☏ +34 93 665 85 96  |  ✑ info@spectrum-ifa.com
Viewing posts categorised under: Retire in Spain

Spanish private pensions

By Chris Burke - Topics: Pensions, Retire in Spain, Spain
This article is published on: 1st January 2021

01.01.21

Approximately 45% of people living in Spain contribute to a private pension. For someone who is from another Western, perhaps non-Latin country, this would seem remarkably low. Many years ago, in the UK pensions were almost guaranteed as part of an employer package, and a while back it became compulsory for anyone working in a company aged over 22 and earning more than £10,00 a year to contribute to one. But that figure of 45% in Spain could be about to get even lower…..why?

Spain has decided to lower the amount of private pension contributions you will receive tax relief on, from a low €8,000 per year (the UK has an amount you can contribute annually to of £40,000) to a measly €2,000 from 2021 onwards.

I have an open-minded view about pensions; I do not see them as essential, which may seem strange coming from a Financial Adviser. For me, a retirement plan does not need to include or solely be a pension, as long as there is planning in place. The only things I see as good value for the saver with a pension is that employees may contribute into this for you, and the potential tax savings received. I say potential tax savings here, because yes, you may receive tax relief when adding to these pensions, however, more often than not, unless you can mitigate your tax situation, will pay taxes when taking the money out, so more commonly they are a tax deferral system (which is still some kind of potential benefit).

UK pension lump sum

So, if you take away employer contributions, for me private pensions, certainly as an international person living and working away from your country of residence, doesn’t seem all that attractive. If you ever leave that country the pension stays there, under that

country’s rules, and you cannot access this money until age 67 (in Spain) and invariably, in my opinion but seen through clients and performance charts, Spanish private pensions are generally not that good. Look at most Spanish banks’ pension funds and you will find high commissions, too much investment in the Spanish market, and not enough advice.

What should a retirement/pension plan look like? Well, it’s about having a plan/strategy, regularly reviewing and understanding it doesn’t have to be a ‘pension’. It can be property; indeed, one of the reasons private pension contributions are so low in Spain is because culturally they are property lovers, often not just one, but several. These are usually structured within a Spanish company and passed down through the generations, and can be a very attractive investment and also tax efficient. Buying property in Spain is expensive, approximately 13% in Catalunya for example, however if you rent this out as a long-term rental, up to 60% of that annual income is tax exempt.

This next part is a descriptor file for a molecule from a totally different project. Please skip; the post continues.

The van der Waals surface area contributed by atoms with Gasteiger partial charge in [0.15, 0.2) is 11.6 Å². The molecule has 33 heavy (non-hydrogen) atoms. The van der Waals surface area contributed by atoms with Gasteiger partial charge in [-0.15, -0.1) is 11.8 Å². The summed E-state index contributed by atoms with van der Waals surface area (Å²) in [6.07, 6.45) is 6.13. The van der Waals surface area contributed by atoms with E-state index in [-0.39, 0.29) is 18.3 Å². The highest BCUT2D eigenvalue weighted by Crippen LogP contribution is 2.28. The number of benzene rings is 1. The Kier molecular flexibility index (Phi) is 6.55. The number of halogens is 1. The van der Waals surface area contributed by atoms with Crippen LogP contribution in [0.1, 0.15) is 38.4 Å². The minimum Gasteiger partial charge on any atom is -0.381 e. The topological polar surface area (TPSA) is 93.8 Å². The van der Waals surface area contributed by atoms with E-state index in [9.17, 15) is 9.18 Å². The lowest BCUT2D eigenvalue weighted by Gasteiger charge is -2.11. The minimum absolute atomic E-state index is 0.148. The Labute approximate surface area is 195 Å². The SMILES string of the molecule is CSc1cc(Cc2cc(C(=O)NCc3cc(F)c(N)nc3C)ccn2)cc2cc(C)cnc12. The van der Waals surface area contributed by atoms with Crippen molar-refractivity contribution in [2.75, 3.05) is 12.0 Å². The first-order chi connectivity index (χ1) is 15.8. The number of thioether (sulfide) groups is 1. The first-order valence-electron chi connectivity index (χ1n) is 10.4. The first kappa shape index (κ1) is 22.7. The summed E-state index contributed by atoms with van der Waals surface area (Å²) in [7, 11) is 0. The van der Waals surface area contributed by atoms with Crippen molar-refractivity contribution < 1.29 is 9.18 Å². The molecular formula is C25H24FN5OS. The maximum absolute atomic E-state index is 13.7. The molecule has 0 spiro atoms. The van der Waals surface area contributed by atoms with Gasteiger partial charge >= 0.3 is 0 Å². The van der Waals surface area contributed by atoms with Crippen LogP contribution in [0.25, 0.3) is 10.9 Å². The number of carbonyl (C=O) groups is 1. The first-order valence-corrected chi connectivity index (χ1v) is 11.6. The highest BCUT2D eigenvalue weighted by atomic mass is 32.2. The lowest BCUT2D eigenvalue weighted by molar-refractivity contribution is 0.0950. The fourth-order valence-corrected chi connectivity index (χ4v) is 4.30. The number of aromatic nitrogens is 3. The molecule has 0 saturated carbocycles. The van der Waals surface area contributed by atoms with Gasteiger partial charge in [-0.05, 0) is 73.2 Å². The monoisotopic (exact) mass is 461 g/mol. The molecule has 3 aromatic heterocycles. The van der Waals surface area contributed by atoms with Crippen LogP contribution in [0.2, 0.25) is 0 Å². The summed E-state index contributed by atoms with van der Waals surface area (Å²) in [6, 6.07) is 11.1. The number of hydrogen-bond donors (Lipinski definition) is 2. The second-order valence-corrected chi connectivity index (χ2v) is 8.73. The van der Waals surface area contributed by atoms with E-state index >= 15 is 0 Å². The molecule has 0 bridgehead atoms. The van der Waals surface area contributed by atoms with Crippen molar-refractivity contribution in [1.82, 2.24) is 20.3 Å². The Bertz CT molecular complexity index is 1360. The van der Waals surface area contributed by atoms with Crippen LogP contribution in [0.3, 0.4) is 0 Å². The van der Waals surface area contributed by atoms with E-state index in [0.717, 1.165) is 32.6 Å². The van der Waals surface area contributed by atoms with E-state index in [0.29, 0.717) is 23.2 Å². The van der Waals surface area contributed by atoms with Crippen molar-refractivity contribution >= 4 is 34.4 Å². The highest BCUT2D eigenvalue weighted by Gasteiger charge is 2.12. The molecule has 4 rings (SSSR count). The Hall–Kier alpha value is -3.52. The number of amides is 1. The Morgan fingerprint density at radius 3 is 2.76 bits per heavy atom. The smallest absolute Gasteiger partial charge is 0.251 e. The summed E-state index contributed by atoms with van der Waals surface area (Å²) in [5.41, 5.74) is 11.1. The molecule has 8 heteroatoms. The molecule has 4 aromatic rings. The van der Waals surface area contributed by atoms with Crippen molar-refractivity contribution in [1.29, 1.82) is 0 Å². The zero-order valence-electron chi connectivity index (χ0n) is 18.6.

What this doesn’t give you though is liquidity, so, if there is a property slow down, you could be stuck with that investment unless you want to take a loss on it, or you may have to leave it behind if you move on. It can also be a big hassle, with Okupas (a common problem in Spain of people unlawfully living in your property, and who are very difficult to get rid of, indeed sometimes it can take years to do so and cost a lot of money). Many people working now are almost in a ‘golden generation’ to think about their pension planning. Many of their parents have assets/properties that have grown very well, and will more often than not leave them a considerable amount of money (see my article on inheritance planning for a potential tax problems there!) They seem less worried about their retirement, than perhaps their parents were. Therefore, they don’t necessarily see the benefit of saving money into a pension when they might not need one, with the money being blocked until then and it restricting their current lifestyle.

balanced investments

A more popular and arguably better strategy for someone, perhaps like me for example, living away from my country of birth, is to make my money work by having it invested in a medium term strategy, say 5-10 years, but have more flexibility should I need it, say for school fees, or, in a few years time, buying a property, or anything else my plan entails (maybe even early retirement).